The precedent for the Steelers to sign a player to a five-year extension after playing two seasons, and still having one year left on his original contract, is very thin, if it even exists. But more importantly, the question moving forward is whether the Steelers still intend to negotiate a long-term contract with Wallace, or if the contract extension given to Brown was the contract they offered Wallace, and by simply passing it from one party to the other, essentially gave Wallace one of the biggest Eff You's in team history.
While the emotional part of this transaction is apparent, the business part of it still remains. Brown was facing the same situation next season as Wallace is now, and Brown's low 2012 cap number creates more flexibility this season. Per Steelers Depot, and a nod to Pro Football Talk, Brown's 2012 cap number is now approximately $2.26 million - or, seemingly right in line with the money the team saved by releasing Jonathan Scott.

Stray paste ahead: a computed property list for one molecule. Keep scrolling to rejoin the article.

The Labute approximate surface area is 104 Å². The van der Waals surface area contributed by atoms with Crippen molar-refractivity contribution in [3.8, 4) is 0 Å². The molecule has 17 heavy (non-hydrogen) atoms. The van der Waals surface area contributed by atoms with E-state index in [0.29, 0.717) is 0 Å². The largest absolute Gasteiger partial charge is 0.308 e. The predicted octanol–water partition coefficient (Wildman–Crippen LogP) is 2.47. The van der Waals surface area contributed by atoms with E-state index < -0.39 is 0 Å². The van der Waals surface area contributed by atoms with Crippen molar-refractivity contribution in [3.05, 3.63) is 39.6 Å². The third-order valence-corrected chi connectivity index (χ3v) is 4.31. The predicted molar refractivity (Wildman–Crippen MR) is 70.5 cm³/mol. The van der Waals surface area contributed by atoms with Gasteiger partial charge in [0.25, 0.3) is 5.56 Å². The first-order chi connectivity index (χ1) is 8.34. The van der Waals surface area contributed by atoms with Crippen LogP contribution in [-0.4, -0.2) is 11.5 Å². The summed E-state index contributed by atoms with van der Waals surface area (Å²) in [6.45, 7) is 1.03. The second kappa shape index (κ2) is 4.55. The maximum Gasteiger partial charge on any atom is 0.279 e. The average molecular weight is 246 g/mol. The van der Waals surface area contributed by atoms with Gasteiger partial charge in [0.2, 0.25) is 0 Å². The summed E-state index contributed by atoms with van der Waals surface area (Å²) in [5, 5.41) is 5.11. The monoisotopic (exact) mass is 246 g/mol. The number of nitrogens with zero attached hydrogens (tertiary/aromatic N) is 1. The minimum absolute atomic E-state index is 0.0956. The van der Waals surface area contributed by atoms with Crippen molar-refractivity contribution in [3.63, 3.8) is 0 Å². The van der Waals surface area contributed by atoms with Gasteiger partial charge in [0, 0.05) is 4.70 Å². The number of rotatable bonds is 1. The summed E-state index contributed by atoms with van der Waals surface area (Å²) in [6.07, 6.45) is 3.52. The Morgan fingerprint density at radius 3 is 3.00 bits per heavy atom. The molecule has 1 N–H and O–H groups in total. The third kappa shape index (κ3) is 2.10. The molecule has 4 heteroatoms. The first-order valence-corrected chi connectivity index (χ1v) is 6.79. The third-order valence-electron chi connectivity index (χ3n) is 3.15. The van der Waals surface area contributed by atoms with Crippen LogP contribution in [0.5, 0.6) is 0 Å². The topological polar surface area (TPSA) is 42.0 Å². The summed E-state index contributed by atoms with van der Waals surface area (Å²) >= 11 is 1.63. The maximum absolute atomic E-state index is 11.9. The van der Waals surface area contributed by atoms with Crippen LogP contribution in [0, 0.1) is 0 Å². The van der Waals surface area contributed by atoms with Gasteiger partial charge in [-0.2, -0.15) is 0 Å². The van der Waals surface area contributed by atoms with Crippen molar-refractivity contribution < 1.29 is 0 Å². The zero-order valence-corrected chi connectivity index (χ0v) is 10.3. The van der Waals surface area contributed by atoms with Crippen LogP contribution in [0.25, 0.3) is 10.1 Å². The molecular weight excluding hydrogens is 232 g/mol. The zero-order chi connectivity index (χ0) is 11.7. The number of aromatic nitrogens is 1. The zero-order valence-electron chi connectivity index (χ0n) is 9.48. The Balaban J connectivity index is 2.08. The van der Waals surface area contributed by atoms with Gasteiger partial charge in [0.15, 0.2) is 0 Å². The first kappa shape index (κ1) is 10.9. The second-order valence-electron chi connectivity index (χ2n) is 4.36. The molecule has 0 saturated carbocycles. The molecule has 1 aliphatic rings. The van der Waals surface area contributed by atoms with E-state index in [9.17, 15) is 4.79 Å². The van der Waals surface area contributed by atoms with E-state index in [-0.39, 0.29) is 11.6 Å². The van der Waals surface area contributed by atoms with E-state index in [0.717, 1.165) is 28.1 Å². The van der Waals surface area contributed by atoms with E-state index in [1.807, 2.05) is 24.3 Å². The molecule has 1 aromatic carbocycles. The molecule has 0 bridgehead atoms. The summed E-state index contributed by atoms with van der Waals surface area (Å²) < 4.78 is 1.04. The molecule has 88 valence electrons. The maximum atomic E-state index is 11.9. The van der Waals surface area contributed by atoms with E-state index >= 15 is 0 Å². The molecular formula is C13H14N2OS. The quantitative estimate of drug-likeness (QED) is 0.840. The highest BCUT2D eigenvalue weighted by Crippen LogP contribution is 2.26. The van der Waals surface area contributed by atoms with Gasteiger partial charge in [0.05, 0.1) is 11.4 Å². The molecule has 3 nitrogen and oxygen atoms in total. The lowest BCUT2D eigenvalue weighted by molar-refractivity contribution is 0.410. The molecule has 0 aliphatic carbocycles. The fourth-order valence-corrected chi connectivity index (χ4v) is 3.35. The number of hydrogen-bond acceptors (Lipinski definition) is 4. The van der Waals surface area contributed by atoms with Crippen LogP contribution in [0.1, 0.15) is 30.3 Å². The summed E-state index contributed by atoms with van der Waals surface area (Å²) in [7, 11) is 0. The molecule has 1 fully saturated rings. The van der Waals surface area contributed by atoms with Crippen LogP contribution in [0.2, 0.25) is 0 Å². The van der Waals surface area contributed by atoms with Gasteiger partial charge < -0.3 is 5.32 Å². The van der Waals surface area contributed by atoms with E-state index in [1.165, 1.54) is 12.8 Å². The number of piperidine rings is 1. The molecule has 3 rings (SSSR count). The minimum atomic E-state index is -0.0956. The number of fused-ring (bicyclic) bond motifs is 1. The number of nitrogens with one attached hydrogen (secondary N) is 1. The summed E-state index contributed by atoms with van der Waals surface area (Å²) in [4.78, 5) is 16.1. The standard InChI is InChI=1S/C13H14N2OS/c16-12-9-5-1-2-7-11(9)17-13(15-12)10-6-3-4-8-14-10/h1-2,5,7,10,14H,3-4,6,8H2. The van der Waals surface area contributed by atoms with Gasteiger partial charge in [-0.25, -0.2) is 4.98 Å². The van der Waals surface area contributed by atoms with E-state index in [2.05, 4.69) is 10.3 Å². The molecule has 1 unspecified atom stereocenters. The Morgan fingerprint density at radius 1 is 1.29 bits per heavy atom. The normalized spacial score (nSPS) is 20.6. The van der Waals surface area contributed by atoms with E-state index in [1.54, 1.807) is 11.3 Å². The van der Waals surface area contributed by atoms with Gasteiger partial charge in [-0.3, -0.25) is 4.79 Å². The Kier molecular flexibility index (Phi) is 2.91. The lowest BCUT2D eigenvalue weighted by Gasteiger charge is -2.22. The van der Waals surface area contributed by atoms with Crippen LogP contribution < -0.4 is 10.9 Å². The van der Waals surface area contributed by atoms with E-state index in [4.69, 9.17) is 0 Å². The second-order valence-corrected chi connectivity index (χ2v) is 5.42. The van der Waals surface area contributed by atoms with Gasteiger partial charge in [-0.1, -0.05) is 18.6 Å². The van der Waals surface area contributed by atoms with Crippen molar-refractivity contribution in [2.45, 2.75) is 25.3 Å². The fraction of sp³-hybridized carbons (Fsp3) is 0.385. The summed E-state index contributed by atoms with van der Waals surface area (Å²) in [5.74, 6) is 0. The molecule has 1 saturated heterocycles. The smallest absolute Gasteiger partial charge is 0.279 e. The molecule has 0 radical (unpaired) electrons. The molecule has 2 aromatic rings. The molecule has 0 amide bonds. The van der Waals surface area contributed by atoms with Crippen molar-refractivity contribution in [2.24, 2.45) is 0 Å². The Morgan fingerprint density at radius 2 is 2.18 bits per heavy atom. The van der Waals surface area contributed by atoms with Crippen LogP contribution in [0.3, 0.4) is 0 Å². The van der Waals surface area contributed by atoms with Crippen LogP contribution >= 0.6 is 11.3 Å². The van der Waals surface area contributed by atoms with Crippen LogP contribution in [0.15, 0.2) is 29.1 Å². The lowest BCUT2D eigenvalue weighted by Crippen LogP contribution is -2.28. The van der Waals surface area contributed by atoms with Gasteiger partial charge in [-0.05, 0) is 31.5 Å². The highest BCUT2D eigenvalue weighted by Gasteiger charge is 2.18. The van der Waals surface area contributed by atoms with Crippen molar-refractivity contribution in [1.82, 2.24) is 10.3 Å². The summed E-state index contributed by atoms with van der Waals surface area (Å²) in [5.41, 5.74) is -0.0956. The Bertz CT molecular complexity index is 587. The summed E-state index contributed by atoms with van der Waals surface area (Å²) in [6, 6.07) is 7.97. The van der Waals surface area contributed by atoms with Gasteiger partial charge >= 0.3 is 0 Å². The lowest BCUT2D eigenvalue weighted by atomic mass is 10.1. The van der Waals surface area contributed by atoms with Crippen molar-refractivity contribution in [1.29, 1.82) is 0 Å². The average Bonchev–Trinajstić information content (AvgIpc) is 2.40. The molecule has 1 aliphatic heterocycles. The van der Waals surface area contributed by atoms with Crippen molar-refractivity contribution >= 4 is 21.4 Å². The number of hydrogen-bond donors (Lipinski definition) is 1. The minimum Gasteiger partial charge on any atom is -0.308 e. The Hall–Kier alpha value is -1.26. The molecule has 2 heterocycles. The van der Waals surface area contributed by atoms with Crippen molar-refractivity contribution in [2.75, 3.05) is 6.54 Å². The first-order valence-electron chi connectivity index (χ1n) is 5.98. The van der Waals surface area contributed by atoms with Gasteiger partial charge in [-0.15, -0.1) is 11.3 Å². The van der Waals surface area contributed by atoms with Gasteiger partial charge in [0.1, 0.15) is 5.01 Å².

It's purely speculative, but that suggests this contract amount was previously established, meaning, maybe Brown got what Wallace refused.
In that case, it seems Wallace does indeed want more than that, but the fact they gave it to his lesser-statistically inclined starting teammate will without a doubt be viewed as an act of war by Camp Wallace.
The question is, how much does that really matter? Wallace was advised multiple times to sign his tender, get into camp and the negotiations would continue. Wallace refused. The issue is Wallace assumed he had leverage, and the Steelers showed him, in a highly-public way, he does not.
The salary cap situation is such where Brown really isn't taking up huge space this season, and Wallace is still earmarked for his $2.7 tender this year, so it's not as if he won't get a significant raise from the approximately $500,000 he made in 2011, provided he signs it and comes to camp. Brown's $8.5 million signing bonus is prorated into the next five seasons for cap purposes, and it's not as if the team couldn't do a deal of some kind with Wallace that would give him a strong contract.
But today, Brown has it and Wallace does not. However we want to flip this around, Wallace has to see he is at least half-responsible for that.